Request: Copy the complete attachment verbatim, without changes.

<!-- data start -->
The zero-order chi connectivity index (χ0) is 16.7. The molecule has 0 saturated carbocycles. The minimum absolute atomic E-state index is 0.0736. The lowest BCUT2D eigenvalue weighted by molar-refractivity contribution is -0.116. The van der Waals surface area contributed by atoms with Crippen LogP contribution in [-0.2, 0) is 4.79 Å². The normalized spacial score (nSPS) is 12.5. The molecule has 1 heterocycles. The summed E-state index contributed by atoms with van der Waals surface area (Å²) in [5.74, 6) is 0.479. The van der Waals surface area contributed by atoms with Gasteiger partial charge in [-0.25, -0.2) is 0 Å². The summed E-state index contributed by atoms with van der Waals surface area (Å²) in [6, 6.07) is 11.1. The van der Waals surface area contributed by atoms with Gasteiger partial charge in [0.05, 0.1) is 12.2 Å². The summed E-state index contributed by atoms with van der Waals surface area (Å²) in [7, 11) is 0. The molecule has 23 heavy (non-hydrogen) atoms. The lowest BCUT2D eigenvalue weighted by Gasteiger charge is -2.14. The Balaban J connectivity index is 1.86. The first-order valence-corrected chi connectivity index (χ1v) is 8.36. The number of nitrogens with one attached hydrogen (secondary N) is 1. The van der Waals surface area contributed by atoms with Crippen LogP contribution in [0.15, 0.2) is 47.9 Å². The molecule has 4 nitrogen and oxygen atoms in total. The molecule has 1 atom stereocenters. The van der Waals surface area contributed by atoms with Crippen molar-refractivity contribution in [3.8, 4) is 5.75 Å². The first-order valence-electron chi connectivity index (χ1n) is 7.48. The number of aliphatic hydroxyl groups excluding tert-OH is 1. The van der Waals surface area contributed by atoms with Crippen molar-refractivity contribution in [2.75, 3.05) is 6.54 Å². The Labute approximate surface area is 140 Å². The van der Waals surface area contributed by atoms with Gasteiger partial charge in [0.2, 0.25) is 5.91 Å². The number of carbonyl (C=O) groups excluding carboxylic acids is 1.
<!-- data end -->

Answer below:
The zero-order chi connectivity index (χ0) is 16.7. The molecule has 0 saturated carbocycles. The minimum absolute atomic E-state index is 0.0736. The lowest BCUT2D eigenvalue weighted by molar-refractivity contribution is -0.116. The van der Waals surface area contributed by atoms with Crippen LogP contribution in [-0.2, 0) is 4.79 Å². The normalized spacial score (nSPS) is 12.5. The molecule has 1 heterocycles. The summed E-state index contributed by atoms with van der Waals surface area (Å²) in [5.74, 6) is 0.479. The van der Waals surface area contributed by atoms with Gasteiger partial charge in [-0.25, -0.2) is 0 Å². The summed E-state index contributed by atoms with van der Waals surface area (Å²) in [6, 6.07) is 11.1. The van der Waals surface area contributed by atoms with Gasteiger partial charge in [0.05, 0.1) is 12.2 Å². The summed E-state index contributed by atoms with van der Waals surface area (Å²) in [7, 11) is 0. The molecule has 23 heavy (non-hydrogen) atoms. The lowest BCUT2D eigenvalue weighted by Gasteiger charge is -2.14. The Balaban J connectivity index is 1.86. The first-order valence-corrected chi connectivity index (χ1v) is 8.36. The number of nitrogens with one attached hydrogen (secondary N) is 1. The van der Waals surface area contributed by atoms with Crippen LogP contribution in [0.15, 0.2) is 47.9 Å². The molecule has 4 nitrogen and oxygen atoms in total. The molecule has 1 atom stereocenters. The van der Waals surface area contributed by atoms with Crippen molar-refractivity contribution in [3.8, 4) is 5.75 Å². The first-order valence-electron chi connectivity index (χ1n) is 7.48. The number of aliphatic hydroxyl groups excluding tert-OH is 1. The van der Waals surface area contributed by atoms with Crippen molar-refractivity contribution in [2.75, 3.05) is 6.54 Å². The Labute approximate surface area is 140 Å². The van der Waals surface area contributed by atoms with Gasteiger partial charge in [0.2, 0.25) is 5.91 Å². The number of carbonyl (C=O) groups excluding carboxylic acids is 1.